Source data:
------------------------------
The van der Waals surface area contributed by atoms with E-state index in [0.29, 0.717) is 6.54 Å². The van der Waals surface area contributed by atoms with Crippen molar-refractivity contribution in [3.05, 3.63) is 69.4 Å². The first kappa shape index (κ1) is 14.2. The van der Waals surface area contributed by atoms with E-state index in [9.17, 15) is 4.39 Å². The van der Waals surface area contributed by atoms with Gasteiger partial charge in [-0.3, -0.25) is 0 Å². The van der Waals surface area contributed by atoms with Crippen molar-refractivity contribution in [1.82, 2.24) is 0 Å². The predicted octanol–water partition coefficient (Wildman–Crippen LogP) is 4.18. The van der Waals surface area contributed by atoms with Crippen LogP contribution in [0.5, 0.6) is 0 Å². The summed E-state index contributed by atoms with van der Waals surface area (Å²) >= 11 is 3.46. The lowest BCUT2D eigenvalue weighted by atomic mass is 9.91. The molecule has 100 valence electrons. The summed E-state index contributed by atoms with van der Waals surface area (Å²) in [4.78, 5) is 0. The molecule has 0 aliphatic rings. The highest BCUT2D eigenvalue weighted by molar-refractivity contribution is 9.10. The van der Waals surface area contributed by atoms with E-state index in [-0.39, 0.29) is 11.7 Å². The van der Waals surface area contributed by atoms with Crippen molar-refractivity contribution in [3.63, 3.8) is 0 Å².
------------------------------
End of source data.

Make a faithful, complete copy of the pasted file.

The van der Waals surface area contributed by atoms with E-state index in [0.29, 0.717) is 6.54 Å². The van der Waals surface area contributed by atoms with Crippen molar-refractivity contribution in [3.05, 3.63) is 69.4 Å². The first kappa shape index (κ1) is 14.2. The van der Waals surface area contributed by atoms with E-state index in [9.17, 15) is 4.39 Å². The van der Waals surface area contributed by atoms with Gasteiger partial charge in [-0.3, -0.25) is 0 Å². The van der Waals surface area contributed by atoms with Crippen molar-refractivity contribution in [1.82, 2.24) is 0 Å². The predicted octanol–water partition coefficient (Wildman–Crippen LogP) is 4.18. The van der Waals surface area contributed by atoms with Crippen LogP contribution in [0.5, 0.6) is 0 Å². The summed E-state index contributed by atoms with van der Waals surface area (Å²) >= 11 is 3.46. The lowest BCUT2D eigenvalue weighted by atomic mass is 9.91. The molecule has 100 valence electrons. The summed E-state index contributed by atoms with van der Waals surface area (Å²) in [4.78, 5) is 0. The molecule has 0 aliphatic rings. The highest BCUT2D eigenvalue weighted by molar-refractivity contribution is 9.10. The van der Waals surface area contributed by atoms with E-state index in [-0.39, 0.29) is 11.7 Å². The van der Waals surface area contributed by atoms with Crippen molar-refractivity contribution in [3.63, 3.8) is 0 Å².